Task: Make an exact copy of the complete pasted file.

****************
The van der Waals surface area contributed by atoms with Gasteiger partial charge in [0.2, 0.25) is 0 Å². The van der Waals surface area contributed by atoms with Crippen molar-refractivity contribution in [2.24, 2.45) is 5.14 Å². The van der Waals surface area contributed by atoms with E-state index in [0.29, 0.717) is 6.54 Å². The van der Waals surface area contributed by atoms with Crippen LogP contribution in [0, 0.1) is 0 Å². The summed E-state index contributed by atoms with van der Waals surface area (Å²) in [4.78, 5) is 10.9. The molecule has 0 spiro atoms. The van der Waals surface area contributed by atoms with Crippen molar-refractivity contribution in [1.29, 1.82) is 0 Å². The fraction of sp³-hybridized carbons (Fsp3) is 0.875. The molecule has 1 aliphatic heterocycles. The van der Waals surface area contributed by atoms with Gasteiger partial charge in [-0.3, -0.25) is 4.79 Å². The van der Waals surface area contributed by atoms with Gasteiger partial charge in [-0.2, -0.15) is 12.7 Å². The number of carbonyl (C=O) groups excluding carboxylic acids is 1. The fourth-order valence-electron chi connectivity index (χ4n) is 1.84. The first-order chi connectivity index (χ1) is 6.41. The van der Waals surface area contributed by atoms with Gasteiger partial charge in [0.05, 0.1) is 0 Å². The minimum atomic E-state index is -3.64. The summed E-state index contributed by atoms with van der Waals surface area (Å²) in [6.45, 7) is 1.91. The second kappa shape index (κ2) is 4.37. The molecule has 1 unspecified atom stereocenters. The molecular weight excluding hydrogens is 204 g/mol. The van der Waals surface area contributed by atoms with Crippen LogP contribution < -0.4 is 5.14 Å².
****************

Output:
The van der Waals surface area contributed by atoms with Gasteiger partial charge in [0.2, 0.25) is 0 Å². The van der Waals surface area contributed by atoms with Crippen molar-refractivity contribution in [2.24, 2.45) is 5.14 Å². The van der Waals surface area contributed by atoms with E-state index in [0.29, 0.717) is 6.54 Å². The van der Waals surface area contributed by atoms with Crippen LogP contribution in [0, 0.1) is 0 Å². The summed E-state index contributed by atoms with van der Waals surface area (Å²) in [4.78, 5) is 10.9. The molecule has 0 spiro atoms. The van der Waals surface area contributed by atoms with Crippen molar-refractivity contribution in [1.29, 1.82) is 0 Å². The fraction of sp³-hybridized carbons (Fsp3) is 0.875. The molecule has 1 aliphatic heterocycles. The van der Waals surface area contributed by atoms with Gasteiger partial charge in [-0.3, -0.25) is 4.79 Å². The van der Waals surface area contributed by atoms with Gasteiger partial charge in [-0.2, -0.15) is 12.7 Å². The number of carbonyl (C=O) groups excluding carboxylic acids is 1. The fourth-order valence-electron chi connectivity index (χ4n) is 1.84. The first-order chi connectivity index (χ1) is 6.41. The van der Waals surface area contributed by atoms with Gasteiger partial charge in [0.05, 0.1) is 0 Å². The minimum atomic E-state index is -3.64. The summed E-state index contributed by atoms with van der Waals surface area (Å²) in [6.45, 7) is 1.91. The second kappa shape index (κ2) is 4.37. The molecule has 1 unspecified atom stereocenters. The molecular weight excluding hydrogens is 204 g/mol. The van der Waals surface area contributed by atoms with Crippen LogP contribution < -0.4 is 5.14 Å².